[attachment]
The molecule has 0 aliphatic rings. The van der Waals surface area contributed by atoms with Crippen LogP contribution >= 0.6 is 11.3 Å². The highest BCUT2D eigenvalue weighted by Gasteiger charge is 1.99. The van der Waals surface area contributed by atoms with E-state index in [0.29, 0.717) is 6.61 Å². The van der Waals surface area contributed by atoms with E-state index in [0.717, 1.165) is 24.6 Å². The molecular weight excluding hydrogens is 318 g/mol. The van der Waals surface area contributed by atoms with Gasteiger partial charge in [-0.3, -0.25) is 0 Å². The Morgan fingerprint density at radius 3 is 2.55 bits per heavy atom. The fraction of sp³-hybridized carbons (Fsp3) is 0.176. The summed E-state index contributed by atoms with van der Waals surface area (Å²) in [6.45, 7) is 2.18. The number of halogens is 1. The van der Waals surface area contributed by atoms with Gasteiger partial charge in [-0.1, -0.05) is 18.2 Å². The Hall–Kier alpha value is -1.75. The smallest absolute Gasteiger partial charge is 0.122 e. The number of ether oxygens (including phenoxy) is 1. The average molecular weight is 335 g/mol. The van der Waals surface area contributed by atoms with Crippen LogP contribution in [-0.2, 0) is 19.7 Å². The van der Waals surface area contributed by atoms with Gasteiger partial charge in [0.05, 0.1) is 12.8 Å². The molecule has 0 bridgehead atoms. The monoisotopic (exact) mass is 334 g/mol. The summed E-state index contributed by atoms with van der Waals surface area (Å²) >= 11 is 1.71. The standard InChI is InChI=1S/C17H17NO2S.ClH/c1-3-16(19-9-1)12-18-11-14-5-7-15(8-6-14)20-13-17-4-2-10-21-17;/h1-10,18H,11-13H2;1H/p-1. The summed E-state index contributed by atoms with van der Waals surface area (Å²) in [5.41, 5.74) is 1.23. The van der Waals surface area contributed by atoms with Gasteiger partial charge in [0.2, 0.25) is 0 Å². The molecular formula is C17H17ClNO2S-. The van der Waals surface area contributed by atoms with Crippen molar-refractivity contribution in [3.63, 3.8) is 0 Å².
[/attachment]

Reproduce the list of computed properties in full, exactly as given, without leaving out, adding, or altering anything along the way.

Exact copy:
The molecule has 0 aliphatic rings. The van der Waals surface area contributed by atoms with Crippen LogP contribution >= 0.6 is 11.3 Å². The highest BCUT2D eigenvalue weighted by Gasteiger charge is 1.99. The van der Waals surface area contributed by atoms with E-state index in [0.29, 0.717) is 6.61 Å². The van der Waals surface area contributed by atoms with E-state index in [0.717, 1.165) is 24.6 Å². The molecular weight excluding hydrogens is 318 g/mol. The van der Waals surface area contributed by atoms with Gasteiger partial charge in [-0.3, -0.25) is 0 Å². The Morgan fingerprint density at radius 3 is 2.55 bits per heavy atom. The fraction of sp³-hybridized carbons (Fsp3) is 0.176. The summed E-state index contributed by atoms with van der Waals surface area (Å²) in [6.45, 7) is 2.18. The number of halogens is 1. The van der Waals surface area contributed by atoms with Gasteiger partial charge in [-0.1, -0.05) is 18.2 Å². The Hall–Kier alpha value is -1.75. The smallest absolute Gasteiger partial charge is 0.122 e. The number of ether oxygens (including phenoxy) is 1. The average molecular weight is 335 g/mol. The van der Waals surface area contributed by atoms with Crippen LogP contribution in [-0.2, 0) is 19.7 Å². The van der Waals surface area contributed by atoms with Gasteiger partial charge in [0.05, 0.1) is 12.8 Å². The molecule has 0 bridgehead atoms. The monoisotopic (exact) mass is 334 g/mol. The summed E-state index contributed by atoms with van der Waals surface area (Å²) >= 11 is 1.71. The standard InChI is InChI=1S/C17H17NO2S.ClH/c1-3-16(19-9-1)12-18-11-14-5-7-15(8-6-14)20-13-17-4-2-10-21-17;/h1-10,18H,11-13H2;1H/p-1. The summed E-state index contributed by atoms with van der Waals surface area (Å²) in [5.41, 5.74) is 1.23. The van der Waals surface area contributed by atoms with Gasteiger partial charge in [0.2, 0.25) is 0 Å². The molecular formula is C17H17ClNO2S-. The van der Waals surface area contributed by atoms with Crippen molar-refractivity contribution in [3.63, 3.8) is 0 Å².